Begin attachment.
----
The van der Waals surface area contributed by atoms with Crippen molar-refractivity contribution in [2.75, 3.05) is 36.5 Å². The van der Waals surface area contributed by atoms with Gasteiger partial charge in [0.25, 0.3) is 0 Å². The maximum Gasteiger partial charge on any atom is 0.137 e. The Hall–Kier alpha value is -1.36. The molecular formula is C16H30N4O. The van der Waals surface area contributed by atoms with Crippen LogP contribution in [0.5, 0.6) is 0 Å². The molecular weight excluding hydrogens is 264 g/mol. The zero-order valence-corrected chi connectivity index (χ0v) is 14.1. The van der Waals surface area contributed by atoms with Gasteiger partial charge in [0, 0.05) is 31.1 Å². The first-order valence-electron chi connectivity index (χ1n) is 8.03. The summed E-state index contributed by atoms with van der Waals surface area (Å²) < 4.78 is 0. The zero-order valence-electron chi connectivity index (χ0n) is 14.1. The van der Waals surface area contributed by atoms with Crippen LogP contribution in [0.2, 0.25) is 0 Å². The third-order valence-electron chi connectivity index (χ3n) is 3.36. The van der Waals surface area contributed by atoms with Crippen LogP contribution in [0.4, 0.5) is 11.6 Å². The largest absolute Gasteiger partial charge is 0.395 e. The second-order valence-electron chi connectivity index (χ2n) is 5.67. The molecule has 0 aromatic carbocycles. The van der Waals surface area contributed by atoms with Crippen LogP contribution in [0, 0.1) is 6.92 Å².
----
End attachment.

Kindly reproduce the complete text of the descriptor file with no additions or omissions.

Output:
The van der Waals surface area contributed by atoms with Crippen molar-refractivity contribution in [2.75, 3.05) is 36.5 Å². The van der Waals surface area contributed by atoms with Gasteiger partial charge in [0.25, 0.3) is 0 Å². The maximum Gasteiger partial charge on any atom is 0.137 e. The Hall–Kier alpha value is -1.36. The molecular formula is C16H30N4O. The van der Waals surface area contributed by atoms with Crippen LogP contribution in [0.5, 0.6) is 0 Å². The molecular weight excluding hydrogens is 264 g/mol. The zero-order valence-corrected chi connectivity index (χ0v) is 14.1. The van der Waals surface area contributed by atoms with Gasteiger partial charge in [0, 0.05) is 31.1 Å². The first-order valence-electron chi connectivity index (χ1n) is 8.03. The summed E-state index contributed by atoms with van der Waals surface area (Å²) < 4.78 is 0. The zero-order valence-electron chi connectivity index (χ0n) is 14.1. The van der Waals surface area contributed by atoms with Crippen LogP contribution in [0.2, 0.25) is 0 Å². The third-order valence-electron chi connectivity index (χ3n) is 3.36. The van der Waals surface area contributed by atoms with Crippen LogP contribution in [0.4, 0.5) is 11.6 Å². The largest absolute Gasteiger partial charge is 0.395 e. The second-order valence-electron chi connectivity index (χ2n) is 5.67. The molecule has 0 aromatic carbocycles. The van der Waals surface area contributed by atoms with Crippen LogP contribution in [0, 0.1) is 6.92 Å².